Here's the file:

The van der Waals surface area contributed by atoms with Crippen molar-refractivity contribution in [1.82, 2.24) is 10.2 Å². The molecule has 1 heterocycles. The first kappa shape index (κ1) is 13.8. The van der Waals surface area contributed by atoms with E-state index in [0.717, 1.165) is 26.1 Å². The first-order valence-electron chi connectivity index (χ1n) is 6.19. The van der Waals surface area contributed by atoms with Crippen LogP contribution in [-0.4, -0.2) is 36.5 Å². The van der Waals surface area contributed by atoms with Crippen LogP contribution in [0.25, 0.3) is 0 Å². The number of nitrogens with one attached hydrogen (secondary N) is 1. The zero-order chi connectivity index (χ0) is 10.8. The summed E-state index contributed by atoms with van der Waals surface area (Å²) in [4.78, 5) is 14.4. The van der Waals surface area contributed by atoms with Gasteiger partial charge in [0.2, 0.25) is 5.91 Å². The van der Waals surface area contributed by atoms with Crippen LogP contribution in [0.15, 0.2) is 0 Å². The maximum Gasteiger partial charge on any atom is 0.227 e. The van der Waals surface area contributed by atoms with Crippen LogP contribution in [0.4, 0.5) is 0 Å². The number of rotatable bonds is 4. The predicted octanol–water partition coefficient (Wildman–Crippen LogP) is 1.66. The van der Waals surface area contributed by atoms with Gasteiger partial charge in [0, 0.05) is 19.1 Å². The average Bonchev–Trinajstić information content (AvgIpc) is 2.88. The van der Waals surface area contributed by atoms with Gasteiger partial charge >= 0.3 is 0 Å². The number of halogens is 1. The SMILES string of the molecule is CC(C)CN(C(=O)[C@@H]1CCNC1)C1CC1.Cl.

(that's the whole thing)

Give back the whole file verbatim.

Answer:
The van der Waals surface area contributed by atoms with Crippen molar-refractivity contribution in [1.82, 2.24) is 10.2 Å². The molecule has 1 heterocycles. The first kappa shape index (κ1) is 13.8. The van der Waals surface area contributed by atoms with E-state index in [0.717, 1.165) is 26.1 Å². The first-order valence-electron chi connectivity index (χ1n) is 6.19. The van der Waals surface area contributed by atoms with Crippen LogP contribution in [-0.4, -0.2) is 36.5 Å². The van der Waals surface area contributed by atoms with Crippen LogP contribution in [0.25, 0.3) is 0 Å². The number of nitrogens with one attached hydrogen (secondary N) is 1. The zero-order chi connectivity index (χ0) is 10.8. The summed E-state index contributed by atoms with van der Waals surface area (Å²) in [4.78, 5) is 14.4. The van der Waals surface area contributed by atoms with Gasteiger partial charge in [0.2, 0.25) is 5.91 Å². The van der Waals surface area contributed by atoms with Crippen LogP contribution in [0.15, 0.2) is 0 Å². The maximum Gasteiger partial charge on any atom is 0.227 e. The van der Waals surface area contributed by atoms with Crippen LogP contribution in [0.4, 0.5) is 0 Å². The number of rotatable bonds is 4. The predicted octanol–water partition coefficient (Wildman–Crippen LogP) is 1.66. The van der Waals surface area contributed by atoms with Gasteiger partial charge in [0, 0.05) is 19.1 Å². The average Bonchev–Trinajstić information content (AvgIpc) is 2.88. The van der Waals surface area contributed by atoms with Gasteiger partial charge >= 0.3 is 0 Å². The number of halogens is 1. The SMILES string of the molecule is CC(C)CN(C(=O)[C@@H]1CCNC1)C1CC1.Cl.